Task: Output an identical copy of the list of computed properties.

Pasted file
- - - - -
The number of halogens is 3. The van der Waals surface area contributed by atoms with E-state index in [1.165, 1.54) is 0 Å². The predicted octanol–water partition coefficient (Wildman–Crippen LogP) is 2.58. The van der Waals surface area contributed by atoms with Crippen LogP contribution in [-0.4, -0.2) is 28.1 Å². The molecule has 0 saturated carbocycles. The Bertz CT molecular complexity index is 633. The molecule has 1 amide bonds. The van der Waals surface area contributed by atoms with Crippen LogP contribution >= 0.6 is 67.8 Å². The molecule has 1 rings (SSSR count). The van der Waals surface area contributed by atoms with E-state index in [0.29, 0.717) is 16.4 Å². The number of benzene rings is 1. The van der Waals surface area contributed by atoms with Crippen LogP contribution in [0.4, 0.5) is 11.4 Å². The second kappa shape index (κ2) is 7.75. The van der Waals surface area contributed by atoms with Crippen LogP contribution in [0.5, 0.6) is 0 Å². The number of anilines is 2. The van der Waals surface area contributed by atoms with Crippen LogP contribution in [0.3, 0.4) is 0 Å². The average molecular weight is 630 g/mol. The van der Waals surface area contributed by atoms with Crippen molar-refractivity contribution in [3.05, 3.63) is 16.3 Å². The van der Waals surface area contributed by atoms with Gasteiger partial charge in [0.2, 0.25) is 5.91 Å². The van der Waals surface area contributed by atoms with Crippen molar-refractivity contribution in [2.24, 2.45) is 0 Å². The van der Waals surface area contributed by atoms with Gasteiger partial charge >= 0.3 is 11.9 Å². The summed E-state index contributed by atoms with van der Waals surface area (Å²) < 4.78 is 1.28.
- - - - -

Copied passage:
The number of halogens is 3. The van der Waals surface area contributed by atoms with E-state index in [1.165, 1.54) is 0 Å². The predicted octanol–water partition coefficient (Wildman–Crippen LogP) is 2.58. The van der Waals surface area contributed by atoms with Crippen LogP contribution in [-0.4, -0.2) is 28.1 Å². The molecule has 0 saturated carbocycles. The Bertz CT molecular complexity index is 633. The molecule has 1 amide bonds. The van der Waals surface area contributed by atoms with Crippen LogP contribution >= 0.6 is 67.8 Å². The molecule has 1 rings (SSSR count). The van der Waals surface area contributed by atoms with E-state index in [0.29, 0.717) is 16.4 Å². The number of benzene rings is 1. The van der Waals surface area contributed by atoms with Crippen LogP contribution in [0.4, 0.5) is 11.4 Å². The second kappa shape index (κ2) is 7.75. The van der Waals surface area contributed by atoms with Crippen LogP contribution in [0.5, 0.6) is 0 Å². The number of anilines is 2. The van der Waals surface area contributed by atoms with Crippen LogP contribution in [0.3, 0.4) is 0 Å². The average molecular weight is 630 g/mol. The van der Waals surface area contributed by atoms with Crippen molar-refractivity contribution in [3.05, 3.63) is 16.3 Å². The van der Waals surface area contributed by atoms with Gasteiger partial charge in [0.2, 0.25) is 5.91 Å². The van der Waals surface area contributed by atoms with Crippen molar-refractivity contribution in [2.24, 2.45) is 0 Å². The van der Waals surface area contributed by atoms with Gasteiger partial charge >= 0.3 is 11.9 Å². The summed E-state index contributed by atoms with van der Waals surface area (Å²) < 4.78 is 1.28.